We’re now easing into our spotlights on just one or two series at a time, but the rules haven’t changed. If we’re mentioning it, it’s because it’s good enough to be worth trying. That doesn’t mean everyone will like everything, but it’s a jumping-off point for the shows that have managed to distinguish themselves in an industry that pumps out a lot of things that … don’t.
Last time around we suggested two shows about school life that were relentlessly feel-good, family-friendly, and just darn pleasant in every possible way. We’ll continue the theme with a show about high school that, for better and for worse, comes a lot closer to what those school days were really like.
It’s still funny, it still will leave you feeling nostalgic, and it’s still darn pleasant. But it doesn’t pull punches. You want a story of high school romance? Are you sure? Well then, buckle up.
I put off watching Toradora! for years, despite its high rankings on popularity lists and other hints that it was something special. More accurately, I watched the first episode and set it aside, only picking up the second episode a few years later.
Yeah, don’t do that. The first episode might give a false impression that this is an over-the-top violence and slapstick entry into the high school shenanigans bucket. There’s some of that, but it also does so many other things well that the early spectacle of a high school girl threatening a high school boy with a wooden sword after breaking into his room seems … actually plausible, given the personalities involved.
What sets Toradora! apart is that it’s one of the most “realistic” depictions of high school I’ve yet seen. I don’t mean that in a good way. The high school years are traumatic, miserable, humiliating, and angst-riddled as not quite children attempt to come to terms with their not quite adulthood. There are crushes and school romance, and they are more often than not excruciating experiences. There are infatuations, and convenient lies, and small comments that blossom into much larger consequences. There are many shows that attempt to show the high school years as a romanticized time of youthful vigor and consequence-free silliness, the sort of adolescence that most adults forever regret not having. There are few that capture the just-under-the-surface terror of those years, coping with romantic feelings you might not want to have or floundering as childhood imagination is slowly walled off, replaced now by the undeniable imminence of adulthood.
It sucked. All the things adults remember with such fondness? In the thick of it, all those things were awful. If a magical talking bear offered to let you return to your high school years so you could relive them all over again, the only appropriate response would be to ask the bear if it would be willing to just chew one of your arms off instead. Do you even remember those years?
Ryuji is a normal kid trying to fit in at school despite being born with a face that screams thug. He also has an unfortunate run-in with the school bully, an elementary-school sized girl named Taiga so notorious for her quick temper and quick fists that her classmates call her the “Palmtop Tiger.” Ryuji quickly gets flattened, and things get even worse when it turns out his new and violent enemy is, go figure, also his next door neighbor.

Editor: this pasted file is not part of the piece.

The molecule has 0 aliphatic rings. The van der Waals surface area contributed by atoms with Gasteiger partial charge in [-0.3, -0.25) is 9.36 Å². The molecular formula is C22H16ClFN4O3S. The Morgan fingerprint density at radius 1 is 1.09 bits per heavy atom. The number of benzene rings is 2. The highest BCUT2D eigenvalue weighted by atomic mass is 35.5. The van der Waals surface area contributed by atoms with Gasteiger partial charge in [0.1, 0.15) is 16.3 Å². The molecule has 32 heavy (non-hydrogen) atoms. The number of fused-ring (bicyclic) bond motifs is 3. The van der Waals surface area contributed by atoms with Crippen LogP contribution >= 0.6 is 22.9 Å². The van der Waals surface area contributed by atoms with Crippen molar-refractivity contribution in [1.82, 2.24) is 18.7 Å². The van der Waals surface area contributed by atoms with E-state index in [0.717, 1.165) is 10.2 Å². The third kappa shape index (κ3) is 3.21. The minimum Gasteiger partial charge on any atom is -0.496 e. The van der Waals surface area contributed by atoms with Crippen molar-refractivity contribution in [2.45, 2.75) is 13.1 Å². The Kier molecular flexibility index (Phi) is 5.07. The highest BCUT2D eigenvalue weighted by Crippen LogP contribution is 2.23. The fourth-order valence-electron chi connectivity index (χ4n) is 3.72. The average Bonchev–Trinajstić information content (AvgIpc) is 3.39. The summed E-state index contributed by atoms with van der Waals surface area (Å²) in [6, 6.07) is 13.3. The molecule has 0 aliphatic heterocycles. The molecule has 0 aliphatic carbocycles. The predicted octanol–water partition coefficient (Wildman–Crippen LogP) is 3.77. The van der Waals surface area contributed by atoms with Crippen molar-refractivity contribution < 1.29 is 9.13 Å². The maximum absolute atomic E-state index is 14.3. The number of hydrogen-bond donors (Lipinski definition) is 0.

This is where a description of the plot might begin to lose you, but if you stick around you’ll find that very little of this is what it seems on the surface. Taiga (sounds like tiger, hence the nickname) isn’t just hypersensitive about her grade-school size, she hides a lonely home life that is solidly not good. And Taiga doesn’t give a particular damn about Ryuji, but Ryuji was witness to an extremely embarrassing moment for Taiga, who has an incurable crush on one of Ryuji’s friends. Ryuji, however, has an equally incurable crush on Taiga’s best friend.
There, then, is where our true plot lies. Not in Taiga leaping across a 4-foot gap between balconies to assault Ryuji with a wooden sword, but in Taiga and Ryuji’s subsequent secret conspiracy to get their two crushes to notice them.
There are no one-dimensional characters here. Taiga is not an irredeemable bully and her entire personality is not subsumed by “is short.” Ryuji may have a face that screams future yakuza, but he’s smart and, when not love-blind, mature. Minori, the girl he is obsessed with, seems from afar the perfect example of the Manic Pixie Dream Girl trope, energetic and bubbly and never without a smile. She’s not—but she does have a natural intuition that at times can be almost chilling. Yusaku is the reliable student council vice president, the unflappable sort who’s almost irritatingly wise, but he’s also an exhibitionist who drives those around him to despair. And Ami, rounding things out, is the larger-than-life professional model who transfers in, seemingly adult and impervious. In secret, she’s stuck-up, obnoxious, and in desperate need of a knocking down to size.
Nobody here is the person those around them first assumed them to be, and finding paths forward despite the humiliating failure of Taiga and Ryuji’s every plot provides not just laughs, but pathos and full-body cringes and a deromanticizing of the high school days that should clear the cobwebs from your own memory of those years.
All our characters are clever, well-written, and have their own frequent moments to shine. The stereotypes that would guide other shows are quietly disemboweled in this one, their remains tacked up as a warning to others. And the show isn’t afraid to show high school kids for what they are: clumsy, confused, and more than a little sex-obsessed. All of the most mortifying moments ring true to life; all of the small victories are bittersweet, as we wonder which are real and which are only illusions.
I’m not sure if we could call Toradora! the top high school “romance” series of all time, but it’s up there.